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How is a pulmonary embolism treated?

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Depending on your symptoms, the doctor may give you a drug called a thrombolytic to dissolve the clot. These medicines can save your life, but they can also cause bleeding that's hard to stop. You'll have to be in the hospital, and the staff will watch you carefully. Some serious cases may require surgery to break up and remove the clot. If your symptoms aren't life-threatening, or if using a thrombolytic would be too dangerous, the doctor will give you medicine to interrupt the clotting process. It won't break down the clot, but it'll keep it from getting bigger while your body works to dissolve it. Afterward, you'll probably take a blood thinner pill for at least three months.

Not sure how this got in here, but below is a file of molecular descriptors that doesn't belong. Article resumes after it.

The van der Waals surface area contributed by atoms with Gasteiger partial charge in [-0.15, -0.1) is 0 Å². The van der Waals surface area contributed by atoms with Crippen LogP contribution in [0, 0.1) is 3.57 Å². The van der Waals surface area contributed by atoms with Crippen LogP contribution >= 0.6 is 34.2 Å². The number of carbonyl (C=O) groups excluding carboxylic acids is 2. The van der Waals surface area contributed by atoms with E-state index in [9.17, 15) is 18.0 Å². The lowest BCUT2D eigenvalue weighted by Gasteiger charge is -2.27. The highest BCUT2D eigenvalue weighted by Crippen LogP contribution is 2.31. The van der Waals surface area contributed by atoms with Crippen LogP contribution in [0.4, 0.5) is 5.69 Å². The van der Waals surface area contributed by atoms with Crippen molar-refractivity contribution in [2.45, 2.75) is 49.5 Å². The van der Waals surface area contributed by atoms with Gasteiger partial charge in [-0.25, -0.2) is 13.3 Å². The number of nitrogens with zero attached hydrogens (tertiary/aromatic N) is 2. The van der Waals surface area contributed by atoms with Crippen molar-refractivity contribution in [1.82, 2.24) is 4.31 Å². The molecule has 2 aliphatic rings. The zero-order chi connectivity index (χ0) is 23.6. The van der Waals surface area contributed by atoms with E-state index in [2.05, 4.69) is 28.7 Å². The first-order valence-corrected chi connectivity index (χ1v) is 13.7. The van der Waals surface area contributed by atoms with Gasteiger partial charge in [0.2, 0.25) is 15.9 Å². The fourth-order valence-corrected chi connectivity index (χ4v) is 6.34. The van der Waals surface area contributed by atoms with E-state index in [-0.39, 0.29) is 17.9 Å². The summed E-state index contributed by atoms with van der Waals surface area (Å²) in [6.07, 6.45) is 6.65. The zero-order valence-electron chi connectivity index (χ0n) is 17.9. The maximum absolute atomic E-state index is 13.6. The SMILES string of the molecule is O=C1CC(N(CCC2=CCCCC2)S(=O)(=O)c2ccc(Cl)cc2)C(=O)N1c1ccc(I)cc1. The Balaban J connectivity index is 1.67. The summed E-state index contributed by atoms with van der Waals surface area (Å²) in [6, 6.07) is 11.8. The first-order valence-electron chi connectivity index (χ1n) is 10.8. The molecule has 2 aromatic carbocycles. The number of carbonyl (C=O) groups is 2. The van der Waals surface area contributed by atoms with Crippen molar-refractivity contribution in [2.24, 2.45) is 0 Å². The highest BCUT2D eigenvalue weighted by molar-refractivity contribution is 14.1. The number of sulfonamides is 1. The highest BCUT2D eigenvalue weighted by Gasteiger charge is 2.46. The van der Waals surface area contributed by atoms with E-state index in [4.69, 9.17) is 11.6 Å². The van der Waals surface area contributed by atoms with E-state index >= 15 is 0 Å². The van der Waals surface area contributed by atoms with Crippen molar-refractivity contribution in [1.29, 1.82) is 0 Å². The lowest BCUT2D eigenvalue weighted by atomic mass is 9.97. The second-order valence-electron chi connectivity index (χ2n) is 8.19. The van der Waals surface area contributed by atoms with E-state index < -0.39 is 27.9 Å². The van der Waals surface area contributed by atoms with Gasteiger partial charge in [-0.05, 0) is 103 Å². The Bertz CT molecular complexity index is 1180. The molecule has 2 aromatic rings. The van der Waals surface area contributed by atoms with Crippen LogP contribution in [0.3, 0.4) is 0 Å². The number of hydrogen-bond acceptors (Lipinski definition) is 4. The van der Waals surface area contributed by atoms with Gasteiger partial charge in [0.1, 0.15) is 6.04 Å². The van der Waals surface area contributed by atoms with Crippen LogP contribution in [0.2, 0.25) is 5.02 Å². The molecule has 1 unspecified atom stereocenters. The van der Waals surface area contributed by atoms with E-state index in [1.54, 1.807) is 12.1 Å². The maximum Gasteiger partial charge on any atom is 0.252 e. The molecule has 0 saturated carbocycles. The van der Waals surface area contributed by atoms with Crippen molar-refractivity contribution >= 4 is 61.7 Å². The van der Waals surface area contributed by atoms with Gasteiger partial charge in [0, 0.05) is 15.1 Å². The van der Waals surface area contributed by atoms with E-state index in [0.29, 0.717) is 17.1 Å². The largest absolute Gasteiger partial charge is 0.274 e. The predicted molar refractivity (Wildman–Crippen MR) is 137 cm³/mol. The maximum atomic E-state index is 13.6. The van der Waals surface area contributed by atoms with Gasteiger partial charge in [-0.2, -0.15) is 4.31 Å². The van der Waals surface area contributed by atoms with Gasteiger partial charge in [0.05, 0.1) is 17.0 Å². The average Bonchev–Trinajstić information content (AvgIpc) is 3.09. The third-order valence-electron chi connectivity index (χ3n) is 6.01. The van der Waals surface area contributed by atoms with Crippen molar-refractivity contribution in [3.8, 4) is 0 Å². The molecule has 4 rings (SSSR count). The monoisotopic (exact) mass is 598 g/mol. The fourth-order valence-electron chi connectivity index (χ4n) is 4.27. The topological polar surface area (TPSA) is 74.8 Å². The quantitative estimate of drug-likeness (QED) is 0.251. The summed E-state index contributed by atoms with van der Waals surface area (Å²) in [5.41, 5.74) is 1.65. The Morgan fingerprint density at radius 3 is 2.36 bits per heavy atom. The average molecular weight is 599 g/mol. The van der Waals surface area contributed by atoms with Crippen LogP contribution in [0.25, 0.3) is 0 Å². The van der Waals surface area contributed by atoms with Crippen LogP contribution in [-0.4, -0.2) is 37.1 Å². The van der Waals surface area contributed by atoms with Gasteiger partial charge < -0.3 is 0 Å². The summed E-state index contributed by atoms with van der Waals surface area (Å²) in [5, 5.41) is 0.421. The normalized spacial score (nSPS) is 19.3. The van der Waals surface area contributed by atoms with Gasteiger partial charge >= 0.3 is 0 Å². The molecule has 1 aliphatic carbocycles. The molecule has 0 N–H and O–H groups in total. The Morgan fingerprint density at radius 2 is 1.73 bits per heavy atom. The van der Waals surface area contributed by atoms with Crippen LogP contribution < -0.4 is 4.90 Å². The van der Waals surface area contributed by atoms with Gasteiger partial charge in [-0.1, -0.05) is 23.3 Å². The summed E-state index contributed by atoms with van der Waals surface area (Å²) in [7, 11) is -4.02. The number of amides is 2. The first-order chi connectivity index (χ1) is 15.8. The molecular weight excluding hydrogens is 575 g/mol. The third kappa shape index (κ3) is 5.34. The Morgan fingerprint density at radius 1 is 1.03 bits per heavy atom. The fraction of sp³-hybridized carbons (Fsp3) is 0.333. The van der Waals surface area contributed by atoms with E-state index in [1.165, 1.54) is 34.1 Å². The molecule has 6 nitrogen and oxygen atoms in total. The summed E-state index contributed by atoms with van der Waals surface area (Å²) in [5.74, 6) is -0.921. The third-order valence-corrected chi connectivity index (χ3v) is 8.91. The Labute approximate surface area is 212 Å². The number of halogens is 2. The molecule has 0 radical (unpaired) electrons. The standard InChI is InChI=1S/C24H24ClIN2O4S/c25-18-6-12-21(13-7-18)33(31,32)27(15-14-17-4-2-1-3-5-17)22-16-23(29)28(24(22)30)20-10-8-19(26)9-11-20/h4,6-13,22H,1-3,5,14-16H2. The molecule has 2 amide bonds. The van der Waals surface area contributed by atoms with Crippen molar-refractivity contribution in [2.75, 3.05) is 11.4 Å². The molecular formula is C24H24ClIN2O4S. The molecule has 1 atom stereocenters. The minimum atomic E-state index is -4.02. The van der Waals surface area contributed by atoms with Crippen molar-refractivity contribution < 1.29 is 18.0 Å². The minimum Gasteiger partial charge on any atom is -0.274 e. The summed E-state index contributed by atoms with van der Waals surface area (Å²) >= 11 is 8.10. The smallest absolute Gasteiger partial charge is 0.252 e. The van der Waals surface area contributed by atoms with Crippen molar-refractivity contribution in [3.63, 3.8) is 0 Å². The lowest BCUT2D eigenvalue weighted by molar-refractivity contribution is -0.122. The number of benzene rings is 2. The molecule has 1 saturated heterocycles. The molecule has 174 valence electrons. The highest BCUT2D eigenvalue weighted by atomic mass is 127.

SOURCES:

Medline Plus: "Pulmonary Embolism."

CDC: "Diagnosis of DVT and PE," "Treatments of DVT and PE," "Facts," "Data & Statistics."

American Academy of Orthopaedic Surgeons: "Deep Vein Thrombosis."

National Heart, Lung and Blood Institute: "How is Deep Vein Thrombosis Treated?"

Medscape: "Throbolytic Therapy for Pulmonary Embolism."

American Society of Hematology: "Antithrombotic Therapy."

American Heart Association. Circulation, April 26, 2011.

Reviewed by Gabriela Pichardo on January 24, 2020

SOURCES:

Medline Plus: "Pulmonary Embolism."

CDC: "Diagnosis of DVT and PE," "Treatments of DVT and PE," "Facts," "Data & Statistics."

American Academy of Orthopaedic Surgeons: "Deep Vein Thrombosis."

National Heart, Lung and Blood Institute: "How is Deep Vein Thrombosis Treated?"

Medscape: "Throbolytic Therapy for Pulmonary Embolism."

American Society of Hematology: "Antithrombotic Therapy."

American Heart Association. Circulation, April 26, 2011.

Reviewed by Gabriela Pichardo on January 24, 2020

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